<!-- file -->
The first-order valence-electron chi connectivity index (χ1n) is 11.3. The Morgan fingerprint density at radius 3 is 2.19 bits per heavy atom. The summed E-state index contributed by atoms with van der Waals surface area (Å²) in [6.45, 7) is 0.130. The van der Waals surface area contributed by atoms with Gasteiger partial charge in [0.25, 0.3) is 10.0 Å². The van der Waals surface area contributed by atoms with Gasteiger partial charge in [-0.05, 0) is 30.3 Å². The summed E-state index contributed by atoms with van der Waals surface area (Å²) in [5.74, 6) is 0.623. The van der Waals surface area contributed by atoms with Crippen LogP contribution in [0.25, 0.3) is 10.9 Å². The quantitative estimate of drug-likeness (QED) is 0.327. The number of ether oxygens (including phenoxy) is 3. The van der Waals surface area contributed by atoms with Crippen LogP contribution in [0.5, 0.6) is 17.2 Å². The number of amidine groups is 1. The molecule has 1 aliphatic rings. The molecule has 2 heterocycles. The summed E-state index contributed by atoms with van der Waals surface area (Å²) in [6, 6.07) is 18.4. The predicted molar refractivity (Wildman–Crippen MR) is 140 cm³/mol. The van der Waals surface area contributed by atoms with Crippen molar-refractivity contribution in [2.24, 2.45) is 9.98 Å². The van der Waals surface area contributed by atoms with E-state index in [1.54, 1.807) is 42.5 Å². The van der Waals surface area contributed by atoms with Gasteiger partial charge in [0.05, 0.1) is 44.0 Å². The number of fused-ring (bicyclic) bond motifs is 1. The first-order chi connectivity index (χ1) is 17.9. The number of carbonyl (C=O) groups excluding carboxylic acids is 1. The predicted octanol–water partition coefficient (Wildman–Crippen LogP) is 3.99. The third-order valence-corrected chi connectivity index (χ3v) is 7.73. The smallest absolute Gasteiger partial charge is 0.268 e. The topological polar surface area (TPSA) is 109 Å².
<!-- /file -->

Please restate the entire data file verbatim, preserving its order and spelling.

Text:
The first-order valence-electron chi connectivity index (χ1n) is 11.3. The Morgan fingerprint density at radius 3 is 2.19 bits per heavy atom. The summed E-state index contributed by atoms with van der Waals surface area (Å²) in [6.45, 7) is 0.130. The van der Waals surface area contributed by atoms with Gasteiger partial charge in [0.25, 0.3) is 10.0 Å². The van der Waals surface area contributed by atoms with Gasteiger partial charge in [-0.05, 0) is 30.3 Å². The summed E-state index contributed by atoms with van der Waals surface area (Å²) in [5.74, 6) is 0.623. The van der Waals surface area contributed by atoms with Crippen LogP contribution in [0.25, 0.3) is 10.9 Å². The quantitative estimate of drug-likeness (QED) is 0.327. The number of ether oxygens (including phenoxy) is 3. The van der Waals surface area contributed by atoms with Crippen LogP contribution in [0.5, 0.6) is 17.2 Å². The number of amidine groups is 1. The molecule has 1 aliphatic rings. The molecule has 2 heterocycles. The summed E-state index contributed by atoms with van der Waals surface area (Å²) in [6, 6.07) is 18.4. The predicted molar refractivity (Wildman–Crippen MR) is 140 cm³/mol. The van der Waals surface area contributed by atoms with Crippen molar-refractivity contribution in [2.24, 2.45) is 9.98 Å². The van der Waals surface area contributed by atoms with E-state index in [1.54, 1.807) is 42.5 Å². The van der Waals surface area contributed by atoms with Gasteiger partial charge in [0.05, 0.1) is 44.0 Å². The number of fused-ring (bicyclic) bond motifs is 1. The first-order chi connectivity index (χ1) is 17.9. The number of carbonyl (C=O) groups excluding carboxylic acids is 1. The predicted octanol–water partition coefficient (Wildman–Crippen LogP) is 3.99. The third-order valence-corrected chi connectivity index (χ3v) is 7.73. The smallest absolute Gasteiger partial charge is 0.268 e. The topological polar surface area (TPSA) is 109 Å².